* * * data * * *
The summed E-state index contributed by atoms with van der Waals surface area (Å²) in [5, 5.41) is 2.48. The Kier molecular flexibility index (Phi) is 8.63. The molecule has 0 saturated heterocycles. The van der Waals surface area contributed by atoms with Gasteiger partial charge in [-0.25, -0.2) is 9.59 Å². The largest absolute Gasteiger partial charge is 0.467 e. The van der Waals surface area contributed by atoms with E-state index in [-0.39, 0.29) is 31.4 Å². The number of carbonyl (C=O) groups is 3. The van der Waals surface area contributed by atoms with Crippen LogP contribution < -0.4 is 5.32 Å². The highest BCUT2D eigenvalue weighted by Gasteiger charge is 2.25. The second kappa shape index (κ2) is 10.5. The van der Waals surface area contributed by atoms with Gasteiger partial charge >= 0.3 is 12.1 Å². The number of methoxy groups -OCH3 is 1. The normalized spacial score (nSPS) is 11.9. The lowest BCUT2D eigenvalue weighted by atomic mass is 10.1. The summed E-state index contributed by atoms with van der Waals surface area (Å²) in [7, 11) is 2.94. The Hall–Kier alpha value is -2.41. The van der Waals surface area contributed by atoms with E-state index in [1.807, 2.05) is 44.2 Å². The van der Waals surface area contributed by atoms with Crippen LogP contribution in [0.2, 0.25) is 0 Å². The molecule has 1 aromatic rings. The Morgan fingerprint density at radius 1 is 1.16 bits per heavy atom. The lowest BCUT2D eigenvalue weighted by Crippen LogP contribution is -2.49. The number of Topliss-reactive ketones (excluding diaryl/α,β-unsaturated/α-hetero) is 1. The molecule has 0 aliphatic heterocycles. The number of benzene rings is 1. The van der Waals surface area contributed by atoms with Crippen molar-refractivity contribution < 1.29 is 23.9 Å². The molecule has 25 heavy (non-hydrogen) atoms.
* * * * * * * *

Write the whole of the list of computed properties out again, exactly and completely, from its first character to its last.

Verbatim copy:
The summed E-state index contributed by atoms with van der Waals surface area (Å²) in [5, 5.41) is 2.48. The Kier molecular flexibility index (Phi) is 8.63. The molecule has 0 saturated heterocycles. The van der Waals surface area contributed by atoms with Gasteiger partial charge in [-0.25, -0.2) is 9.59 Å². The largest absolute Gasteiger partial charge is 0.467 e. The van der Waals surface area contributed by atoms with E-state index in [-0.39, 0.29) is 31.4 Å². The number of carbonyl (C=O) groups is 3. The van der Waals surface area contributed by atoms with Crippen LogP contribution < -0.4 is 5.32 Å². The highest BCUT2D eigenvalue weighted by Gasteiger charge is 2.25. The second kappa shape index (κ2) is 10.5. The van der Waals surface area contributed by atoms with Gasteiger partial charge >= 0.3 is 12.1 Å². The number of methoxy groups -OCH3 is 1. The normalized spacial score (nSPS) is 11.9. The lowest BCUT2D eigenvalue weighted by atomic mass is 10.1. The summed E-state index contributed by atoms with van der Waals surface area (Å²) in [7, 11) is 2.94. The Hall–Kier alpha value is -2.41. The van der Waals surface area contributed by atoms with E-state index in [1.807, 2.05) is 44.2 Å². The van der Waals surface area contributed by atoms with Crippen LogP contribution in [0.2, 0.25) is 0 Å². The molecule has 1 aromatic rings. The Morgan fingerprint density at radius 1 is 1.16 bits per heavy atom. The lowest BCUT2D eigenvalue weighted by Crippen LogP contribution is -2.49. The number of Topliss-reactive ketones (excluding diaryl/α,β-unsaturated/α-hetero) is 1. The molecule has 0 aliphatic heterocycles. The number of benzene rings is 1. The van der Waals surface area contributed by atoms with Crippen molar-refractivity contribution < 1.29 is 23.9 Å². The molecule has 25 heavy (non-hydrogen) atoms.